On September 6, 2000, at 6:13pm, I abrupted (the placenta pulled away from the uterine wall). Blood everywhere. I was 23 weeks and 4 days pregnant with my first baby. I felt I stopped breathing, sure my child was dead. And I knew I could never do it again. Immediately admitted, given an hour-long ultrasound, and put on magnesium sulfate, the perinatologist (high-risk OB) was able to stop/slow the contractions, but never the bleeding. I was stuck for the duration…..until I got to 32 weeks, or until I delivered, whichever came first. The prognosis was not good. Statistics were not in our favor. Our baby had a less than 10% chance of survival, and zero chance of survival without life-long medical and/or developmental issues. We were told that unless we stayed pregnant 3 more days, they would not even resuscitate. In denial, we dug in for the long haul. Michael brought things to help make my hospital room a little home for me. Days passed. People came and went. It was the end of summer, and very warm. I missed home, I missed my doggies, I missed work and my friends, I missed cable tv. We made it the three days, and then seven days, then ten, and twelve. Every day meant better odds, better possible outcomes. IV lines were changed every four days. I got to eat whatever I wanted (I even had my own space in the fridge at the nurses’ station for my ice cream). But I was not home. And I would not be able to go home…until 32 weeks or delivery, whichever came first.
And on the 16th day, when my IV lines were changed, there was blood and there was pain at one of the last sites. Four hours later at shift change, I knew something was not right. I was shivering uncontrollably. I thought I could hide it from my night nurse, for some reason not even thinking about the fact she would be in to take my vitals, which would include taking my temp. At 10:30pm, I’d started a fever – never a good sign when you’ve abrupted, been on IV’s for 16 days, and they still aren’t quite sure if there hasn’t been a membrane rupture. Two hours later, the fever rising, two calls to the doctor, constant fetal monitoring, magnesium levels upped, and catheter urine sample taken, I was moved back to L & D so I could “be more closely monitored.” Why didn’t they tell me then? Why wouldn’t they tell me that the fetal fibronectin test – a test that indicates if the hormones preceding labor have started producing – from the day before had been positive? Why wouldn’t they tell me that this fever gave all signs we could not stop our baby from coming now? No sleep, no food, fever at 104, every part of my body in pain, the contractions started again. More blood taken, another catheter urine sample, and then just a straight up catheter to try to slow/stop the contractions….at 11:30am on the 23rd, my water broke. Calls were made for family to come. And we were prepped for our baby’s arrival. No drugs were given to ease the pain because that might slow things down, and the doctor knew at this point I had an infection, he just didn’t know what kind or where. At 2pm, people flooded the room….5 nurses, the ob on call, the neonatologist and pediatrician on call. At 2:19pm, relief from the physical pain, but just the beginning of the heartache, fear, stress, worry, guilt. Ryley was born, 14 weeks too soon. A tiny cry from the warming table across the room, I saw his tiny feet as he was intubated. Michael finally told me we had a son. Ryley was quickly taken away. Twenty minutes later, the neonatalogist came back in with two Polaroid pictures of my precious son. He told us we had a “feisty fighter” on our hands. And so our journey began.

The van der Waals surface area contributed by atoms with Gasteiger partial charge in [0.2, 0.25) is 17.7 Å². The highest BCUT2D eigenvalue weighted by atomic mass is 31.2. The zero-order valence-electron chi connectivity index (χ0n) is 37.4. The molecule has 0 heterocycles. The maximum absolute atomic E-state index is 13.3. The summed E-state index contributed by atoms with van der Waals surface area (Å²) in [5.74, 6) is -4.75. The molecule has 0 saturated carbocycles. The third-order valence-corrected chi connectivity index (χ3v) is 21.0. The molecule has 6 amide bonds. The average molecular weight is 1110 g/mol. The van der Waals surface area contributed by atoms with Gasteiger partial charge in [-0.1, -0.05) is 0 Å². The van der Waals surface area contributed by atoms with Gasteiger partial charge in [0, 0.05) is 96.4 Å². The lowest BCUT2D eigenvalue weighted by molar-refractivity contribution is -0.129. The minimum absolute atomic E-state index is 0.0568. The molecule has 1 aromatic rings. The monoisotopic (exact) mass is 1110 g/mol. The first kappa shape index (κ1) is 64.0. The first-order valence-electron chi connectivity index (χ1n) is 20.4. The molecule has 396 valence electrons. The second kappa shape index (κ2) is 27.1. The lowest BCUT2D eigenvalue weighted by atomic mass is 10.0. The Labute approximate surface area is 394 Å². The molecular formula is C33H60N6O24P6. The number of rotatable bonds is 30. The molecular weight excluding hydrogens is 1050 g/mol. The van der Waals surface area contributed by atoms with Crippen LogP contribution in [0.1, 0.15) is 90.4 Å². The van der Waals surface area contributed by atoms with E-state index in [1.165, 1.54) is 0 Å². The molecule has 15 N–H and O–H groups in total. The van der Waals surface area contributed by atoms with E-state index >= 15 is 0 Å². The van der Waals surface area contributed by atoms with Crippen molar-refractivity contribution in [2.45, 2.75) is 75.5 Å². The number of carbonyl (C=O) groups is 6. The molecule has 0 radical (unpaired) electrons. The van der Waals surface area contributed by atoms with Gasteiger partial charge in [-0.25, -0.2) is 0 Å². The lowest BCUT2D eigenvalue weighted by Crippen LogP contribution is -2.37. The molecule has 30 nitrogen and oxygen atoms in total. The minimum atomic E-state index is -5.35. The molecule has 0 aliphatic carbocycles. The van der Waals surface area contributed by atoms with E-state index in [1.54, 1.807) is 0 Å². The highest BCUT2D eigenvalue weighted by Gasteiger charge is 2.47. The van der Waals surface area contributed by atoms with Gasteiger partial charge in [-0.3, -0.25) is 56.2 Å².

Tomorrow that teeny, tiny miracle will be ten years old. There isn’t a day I’m not thankful for the gift of his life. There isn’t a day I’m not in awe of all he has survived. He has his challenges….they are much fewer and and much less than what they could be and for all intents and purposes should be. He is challenging. That feistiness that helped him survive sometimes makes me want to beat my head against the wall. But I am grateful, oh so grateful, that every day for ten years I have been able to watch the miracle of his life unfold. It is a journey – not one I would have chosen, certainly, and not one I would wish on anyone. It’s a club I never, ever wanted to be part of. But I’m here. And he’s here. And tomorrow he will be ten.